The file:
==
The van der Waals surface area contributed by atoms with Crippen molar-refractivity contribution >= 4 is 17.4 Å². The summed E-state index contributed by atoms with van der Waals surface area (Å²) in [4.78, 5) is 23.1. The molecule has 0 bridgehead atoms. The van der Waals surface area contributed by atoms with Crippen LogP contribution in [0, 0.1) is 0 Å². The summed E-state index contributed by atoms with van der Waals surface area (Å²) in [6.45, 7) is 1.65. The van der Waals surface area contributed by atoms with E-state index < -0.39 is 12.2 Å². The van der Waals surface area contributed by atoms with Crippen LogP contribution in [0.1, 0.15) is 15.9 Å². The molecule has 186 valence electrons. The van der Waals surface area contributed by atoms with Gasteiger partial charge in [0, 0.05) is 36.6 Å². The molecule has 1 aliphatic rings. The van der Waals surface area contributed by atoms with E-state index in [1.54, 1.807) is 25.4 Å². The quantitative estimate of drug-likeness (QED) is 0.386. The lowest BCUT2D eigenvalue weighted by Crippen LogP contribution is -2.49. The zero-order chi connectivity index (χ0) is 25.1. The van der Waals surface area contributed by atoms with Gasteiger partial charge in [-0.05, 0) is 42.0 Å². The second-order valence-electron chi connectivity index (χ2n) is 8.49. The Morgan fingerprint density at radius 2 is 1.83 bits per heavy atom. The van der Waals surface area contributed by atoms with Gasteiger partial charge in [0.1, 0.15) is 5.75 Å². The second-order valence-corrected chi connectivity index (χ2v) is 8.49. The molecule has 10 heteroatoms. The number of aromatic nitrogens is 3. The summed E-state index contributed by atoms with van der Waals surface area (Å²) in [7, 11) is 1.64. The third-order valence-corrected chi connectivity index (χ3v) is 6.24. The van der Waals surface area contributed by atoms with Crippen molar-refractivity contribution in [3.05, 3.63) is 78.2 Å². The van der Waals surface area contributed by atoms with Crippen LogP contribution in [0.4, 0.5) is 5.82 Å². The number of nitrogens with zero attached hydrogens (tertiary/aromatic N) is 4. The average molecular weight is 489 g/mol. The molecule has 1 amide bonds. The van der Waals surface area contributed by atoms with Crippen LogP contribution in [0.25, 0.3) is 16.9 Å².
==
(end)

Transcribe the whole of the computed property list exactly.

The van der Waals surface area contributed by atoms with Crippen molar-refractivity contribution >= 4 is 17.4 Å². The summed E-state index contributed by atoms with van der Waals surface area (Å²) in [4.78, 5) is 23.1. The molecule has 0 bridgehead atoms. The van der Waals surface area contributed by atoms with Crippen LogP contribution in [0, 0.1) is 0 Å². The summed E-state index contributed by atoms with van der Waals surface area (Å²) in [6.45, 7) is 1.65. The van der Waals surface area contributed by atoms with E-state index < -0.39 is 12.2 Å². The van der Waals surface area contributed by atoms with Crippen LogP contribution in [0.1, 0.15) is 15.9 Å². The molecule has 186 valence electrons. The van der Waals surface area contributed by atoms with Gasteiger partial charge in [0, 0.05) is 36.6 Å². The molecule has 1 aliphatic rings. The van der Waals surface area contributed by atoms with E-state index in [1.54, 1.807) is 25.4 Å². The quantitative estimate of drug-likeness (QED) is 0.386. The lowest BCUT2D eigenvalue weighted by Crippen LogP contribution is -2.49. The zero-order chi connectivity index (χ0) is 25.1. The van der Waals surface area contributed by atoms with Gasteiger partial charge in [-0.05, 0) is 42.0 Å². The second-order valence-electron chi connectivity index (χ2n) is 8.49. The Morgan fingerprint density at radius 2 is 1.83 bits per heavy atom. The van der Waals surface area contributed by atoms with Gasteiger partial charge in [0.1, 0.15) is 5.75 Å². The second-order valence-corrected chi connectivity index (χ2v) is 8.49. The molecule has 10 heteroatoms. The number of aromatic nitrogens is 3. The summed E-state index contributed by atoms with van der Waals surface area (Å²) in [7, 11) is 1.64. The third-order valence-corrected chi connectivity index (χ3v) is 6.24. The van der Waals surface area contributed by atoms with Crippen molar-refractivity contribution in [3.05, 3.63) is 78.2 Å². The van der Waals surface area contributed by atoms with Crippen LogP contribution in [0.4, 0.5) is 5.82 Å². The number of nitrogens with zero attached hydrogens (tertiary/aromatic N) is 4. The average molecular weight is 489 g/mol. The molecule has 1 amide bonds. The van der Waals surface area contributed by atoms with Crippen LogP contribution in [0.25, 0.3) is 16.9 Å².